Netflix‘s The Witcher kicked off its SDCC 2019 Hall H panel with a sudden fade to black, a big-screen 30 second countdown, and then…nothing? After a quick fakeout, we then got a quick highlight reel that looked very game of Thrones. Big battles, wintry forests, island castles, magic shockwaves and royal courts.
Yvette Nicole Brown came onstage to introduce Producer Lauren Schmidt Hissrich, and actors Anya Chalotra, Freya Allen, and Henry Cavill
Cavill mentioned he plays the games a lot, as he does Warcraft. He loves that Geralt is not your typical hero but deep down he really is a good guy and he keeps that private. Defines a Witcher as a young boy taken from the streets, taken in by a group to train in inhuman agility and endurance, subjected to alchemical trials to turn them into mutants. One in ten survives to hunt monsters for coin. They’re not supposed to have emotions.
Hissrich wasn’t initially drawn to fantasy but liked that the movie was about a family. Promises lots of sex and violence. She cast Cavill because when he read the lines, it sounded like what Hissrich heard in her head. As a fan of the game, Cavill decided he had to give it his best shot, and pestered everyone involved constantly until he got into the room…and was told they weren’t ready to cast. Four months later, he got it.
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Cavill has no stuntman on the show — he does everything himself. To that end, we got show a clip of him and a hedgehog-faced mutant taking on an entire royal court with swords, until the queen steps down from her throne, approaches Geralt with a sword and yells “STOP!” And cut.
Chalotra described Yennefer as being on a journey of self-discovery, and the ultimate survivor. She’s on a quest to find power and love, but there’s a big personal trade-off. She may ultimately be the most powerful mage out there. We then got a clip of Yennefer talking to a dead baby — yep, that’s right — telling it how terrible life would have been for it anyway, as a girl. She laments that women are just vessels in this world, and as a vulture circles above, she tells the infant it has already won the game, before burying in a shallow grave. Dark.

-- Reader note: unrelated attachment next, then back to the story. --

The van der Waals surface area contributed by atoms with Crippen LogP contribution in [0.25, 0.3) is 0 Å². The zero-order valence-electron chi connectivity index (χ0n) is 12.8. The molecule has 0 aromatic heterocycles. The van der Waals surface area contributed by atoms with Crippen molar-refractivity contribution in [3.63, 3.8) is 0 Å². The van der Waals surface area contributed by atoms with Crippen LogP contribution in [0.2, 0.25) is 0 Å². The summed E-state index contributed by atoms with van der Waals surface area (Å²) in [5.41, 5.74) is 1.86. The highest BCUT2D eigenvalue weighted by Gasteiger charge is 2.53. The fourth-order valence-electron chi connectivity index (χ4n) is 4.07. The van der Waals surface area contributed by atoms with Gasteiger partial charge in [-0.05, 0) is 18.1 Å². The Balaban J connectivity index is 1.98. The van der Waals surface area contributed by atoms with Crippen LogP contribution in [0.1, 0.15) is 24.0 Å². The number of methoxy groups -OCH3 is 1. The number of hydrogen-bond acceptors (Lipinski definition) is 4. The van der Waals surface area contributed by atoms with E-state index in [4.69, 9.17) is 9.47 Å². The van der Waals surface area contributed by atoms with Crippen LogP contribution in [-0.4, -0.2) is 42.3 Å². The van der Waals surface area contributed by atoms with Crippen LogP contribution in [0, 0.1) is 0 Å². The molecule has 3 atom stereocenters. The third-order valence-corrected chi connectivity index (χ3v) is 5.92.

For Allen, this is her first major role. She has always wanted to be in fantasy, and now she’s Princess Ciri, “very privileged” and “incredibly naive.” Her journey this season will be about “putting herself in other people’s shoes.” She tries to see the good in everyone. In a Ciri-centric clip, we saw her walking through snowy woods towards a bright light in the ground. Whispers in her head grow louder, as she is suddenly surrounded by dreadlocked female warriors pointing spears at her and speaking another language. She pleads that she’s lost, and has to find Dara.
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Hissrich wanted to specifically flesh out the supporting characters, who are all seen from Geralt’s perspective in the books, which only hint at their backstories. The show will fill out those stories more, making it not just about Geralt. Gerlat is 100 years old and has been through many horses, but his current steed, Roach is “the one access point he has to humanity.” Hissrich was told by many readers she should cut a soliloquy Geralt gives to Roach, but she kept it and added to it. Witchers are supposed to have no emotions so they have an edge in negotiations, but Cavill says “it’s clearly a lie.” He makes moral decisions along the way, “and all of them get him in trouble.”
This led to a longer mega-clip incorporating bits of all the previous scenes, and reveals the female warriors are elves, Yennefer begins as deformed but become beautiful, Ciri is on a quest to find Geralt. And there are monsters, magic purple trees…and a big giant spider-creature in a swamp at the end, as Geralt’s eyes turn black.
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When Chalotra auditioned, she angrily chewed on an apple and spit it everywhere. Afterward, she was very apologetic and tried to pick every bit up.
The panel concluded with the news that The Witcher will be a binge-watch, with every episode drpping at once.